The what-if game is always the go-to in sports when defending a loss. Like what-if Alls makes the catch and the Dukes win back-to-back titles? Or what-if that phantom fumble in the first quarter was ruled correctly? What-if Houston had been more aggressive to finish out the first half?
All fantastic what-ifs, and we can speculate what could have happened until the end of days. There is a flip side to that as well. What if in the Weber State game Ethan Ratke misses this kick,
and the game went to overtime and the Wildcats win it? What if Riley Stapleton doesn’t catch one of the amazing catches he had during the game? What if the defense allows just one first down on the Wildcats’ final possession allowing them to bleed the clock and Ratke never even gets his attempt?
It is a slippery slope playing the what-if game.
And now here we are. Three years later, two national championship appearances with one win later and now a new coach. We don’t know if this Dukes team is going to be good this year. Yeah, they return practically their whole squad so the potential is great and their ceiling is high as ever. But their floor can be low, too. We saw what the team looked like against Colgate and New Hampshire. Just as easily as they could upset an FBS foe and go undefeated, they could struggle and limp into the playoffs, or even miss it because of the strength of the CAA.
That’s why this is the critical year. If the Dukes can put something together, you can put them in the same conversation as the Bison. At this point, though, the Bison are still untouchable.
This team is capable of becoming the next great dynasty. The potential is there, they have an Athletic Director in Jeff Bourne that will do whatever it takes to make sure his athletic teams are poised for greatness. The Dukes have a coach with a proven track record of success. The team has arguably the best facilities in the FCS. Now, they just need to put it all together and this is the best time to do it.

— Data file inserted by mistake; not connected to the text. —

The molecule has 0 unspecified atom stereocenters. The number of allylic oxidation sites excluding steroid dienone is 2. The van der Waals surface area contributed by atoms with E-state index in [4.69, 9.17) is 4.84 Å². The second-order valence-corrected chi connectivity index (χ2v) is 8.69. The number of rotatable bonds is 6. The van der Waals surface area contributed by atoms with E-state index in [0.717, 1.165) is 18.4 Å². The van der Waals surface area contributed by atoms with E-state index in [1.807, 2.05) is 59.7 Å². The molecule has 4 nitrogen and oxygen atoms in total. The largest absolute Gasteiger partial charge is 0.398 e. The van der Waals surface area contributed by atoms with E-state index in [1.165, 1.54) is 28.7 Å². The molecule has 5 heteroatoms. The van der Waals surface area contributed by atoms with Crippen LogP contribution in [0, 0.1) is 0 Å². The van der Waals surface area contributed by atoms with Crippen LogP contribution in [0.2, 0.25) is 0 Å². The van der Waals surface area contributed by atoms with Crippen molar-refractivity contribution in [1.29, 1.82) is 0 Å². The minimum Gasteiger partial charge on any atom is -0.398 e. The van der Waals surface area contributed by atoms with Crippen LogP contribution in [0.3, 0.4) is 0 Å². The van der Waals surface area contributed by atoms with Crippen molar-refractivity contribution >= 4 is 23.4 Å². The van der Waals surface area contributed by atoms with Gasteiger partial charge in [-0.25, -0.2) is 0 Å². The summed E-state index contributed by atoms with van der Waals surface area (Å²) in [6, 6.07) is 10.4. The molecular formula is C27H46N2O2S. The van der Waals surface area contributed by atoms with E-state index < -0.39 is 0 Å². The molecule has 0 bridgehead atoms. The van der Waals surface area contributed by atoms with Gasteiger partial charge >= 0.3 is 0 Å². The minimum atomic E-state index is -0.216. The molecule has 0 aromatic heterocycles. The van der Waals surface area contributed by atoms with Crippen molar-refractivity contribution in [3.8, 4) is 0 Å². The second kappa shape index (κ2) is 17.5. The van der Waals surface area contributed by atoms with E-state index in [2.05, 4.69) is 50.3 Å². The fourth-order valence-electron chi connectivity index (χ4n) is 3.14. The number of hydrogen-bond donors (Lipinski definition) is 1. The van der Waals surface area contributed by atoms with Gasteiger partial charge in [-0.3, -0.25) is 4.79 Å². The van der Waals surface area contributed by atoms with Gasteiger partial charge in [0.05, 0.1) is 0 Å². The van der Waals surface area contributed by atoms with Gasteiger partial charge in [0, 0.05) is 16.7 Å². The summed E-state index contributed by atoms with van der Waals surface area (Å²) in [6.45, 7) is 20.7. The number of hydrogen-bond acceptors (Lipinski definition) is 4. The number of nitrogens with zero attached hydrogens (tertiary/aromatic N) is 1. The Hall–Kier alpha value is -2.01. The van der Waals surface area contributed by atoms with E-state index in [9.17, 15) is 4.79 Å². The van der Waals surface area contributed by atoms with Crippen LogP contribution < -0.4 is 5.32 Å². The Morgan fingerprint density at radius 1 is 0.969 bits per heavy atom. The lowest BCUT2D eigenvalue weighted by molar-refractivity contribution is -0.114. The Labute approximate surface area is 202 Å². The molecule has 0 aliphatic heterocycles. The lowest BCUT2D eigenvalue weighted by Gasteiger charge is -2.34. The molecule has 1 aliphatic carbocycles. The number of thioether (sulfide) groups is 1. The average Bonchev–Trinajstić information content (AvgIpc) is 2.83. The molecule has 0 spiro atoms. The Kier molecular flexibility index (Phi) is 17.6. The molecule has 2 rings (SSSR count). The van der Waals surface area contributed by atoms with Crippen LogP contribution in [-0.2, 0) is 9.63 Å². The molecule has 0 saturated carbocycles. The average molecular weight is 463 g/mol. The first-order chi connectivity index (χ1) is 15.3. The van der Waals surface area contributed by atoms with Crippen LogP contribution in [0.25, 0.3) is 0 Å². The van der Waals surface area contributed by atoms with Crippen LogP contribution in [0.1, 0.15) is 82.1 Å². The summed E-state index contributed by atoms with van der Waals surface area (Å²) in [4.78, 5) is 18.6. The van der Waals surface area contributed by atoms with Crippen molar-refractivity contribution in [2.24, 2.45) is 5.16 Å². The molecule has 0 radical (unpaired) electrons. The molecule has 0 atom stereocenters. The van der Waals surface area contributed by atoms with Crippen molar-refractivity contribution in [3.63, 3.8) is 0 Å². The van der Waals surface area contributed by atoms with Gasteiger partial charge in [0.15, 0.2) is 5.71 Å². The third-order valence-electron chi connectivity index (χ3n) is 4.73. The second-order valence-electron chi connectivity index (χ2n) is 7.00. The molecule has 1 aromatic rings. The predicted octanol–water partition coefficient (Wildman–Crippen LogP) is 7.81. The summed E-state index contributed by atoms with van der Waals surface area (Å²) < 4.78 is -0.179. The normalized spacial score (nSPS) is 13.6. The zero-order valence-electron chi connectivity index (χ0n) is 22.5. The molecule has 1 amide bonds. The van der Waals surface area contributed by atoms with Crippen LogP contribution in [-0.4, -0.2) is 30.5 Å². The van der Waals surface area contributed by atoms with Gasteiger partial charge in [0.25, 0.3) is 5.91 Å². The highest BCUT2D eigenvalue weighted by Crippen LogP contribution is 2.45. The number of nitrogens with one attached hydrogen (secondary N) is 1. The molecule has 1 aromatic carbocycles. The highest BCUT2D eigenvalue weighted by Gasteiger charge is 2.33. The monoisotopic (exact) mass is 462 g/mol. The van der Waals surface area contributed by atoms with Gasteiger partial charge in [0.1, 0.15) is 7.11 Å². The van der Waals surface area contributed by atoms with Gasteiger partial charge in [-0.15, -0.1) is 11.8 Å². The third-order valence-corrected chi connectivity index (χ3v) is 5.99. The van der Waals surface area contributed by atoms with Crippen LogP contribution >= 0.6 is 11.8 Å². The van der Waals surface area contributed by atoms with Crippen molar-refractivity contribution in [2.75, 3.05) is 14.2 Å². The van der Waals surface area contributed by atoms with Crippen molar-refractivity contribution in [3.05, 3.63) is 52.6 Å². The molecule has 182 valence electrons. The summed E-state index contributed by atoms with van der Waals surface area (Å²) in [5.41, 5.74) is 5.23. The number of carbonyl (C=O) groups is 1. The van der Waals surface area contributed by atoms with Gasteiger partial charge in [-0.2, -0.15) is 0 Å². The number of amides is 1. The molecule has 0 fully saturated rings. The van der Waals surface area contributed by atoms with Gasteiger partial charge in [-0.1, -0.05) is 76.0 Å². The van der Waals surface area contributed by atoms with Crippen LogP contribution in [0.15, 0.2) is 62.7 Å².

Look, North Dakota State is really good, with emphasis on the really. What they have done shouldn’t be done in collegiate athletics, no matter the sport. They have been great every year since 2011. Winning the national title every year except in 2016 when James Madison won it (but you knew that already).
Looking at the comparison of the two teams since 2016, NDSU has better records and stats in almost every category. The Bison are different. They are consistent. They have years of excellence on their side. JMU since 2016 hasn’t even done what NDSU has done since 2016, let alone since 2011.
That is what separates NDSU from the rest of the pack and why it deserves its own echelon. As a JMU alumnus, it pains me to say it, but there is no earthly way JMU can be on NDSU’s tier. You could say it has been a down three years for NDSU and looking at the Bison’s 2016 season statistics specifically, it was a down year for them. Not taking anything away from what the Dukes did in 2016, but we are comparing the height of JMU’s greatness to a lower point of NDSU.
That is why this is the critical year, and so is next year, and in all honesty the next. JMU has been a national title contender and a favorite for just three years now. In 2016 the Dukes weren’t favorites going into the year, they had no pressure. Now for the third straight year, they have a bullseye on their back. NDSU has had that bullseye since 2011, and it has seven titles.
JMU needs to string together a couple more years of great play and put last year behind them, because if that is the end result, they may not even deserve to be in what I call “Tier 2” above the Eastern Washington types.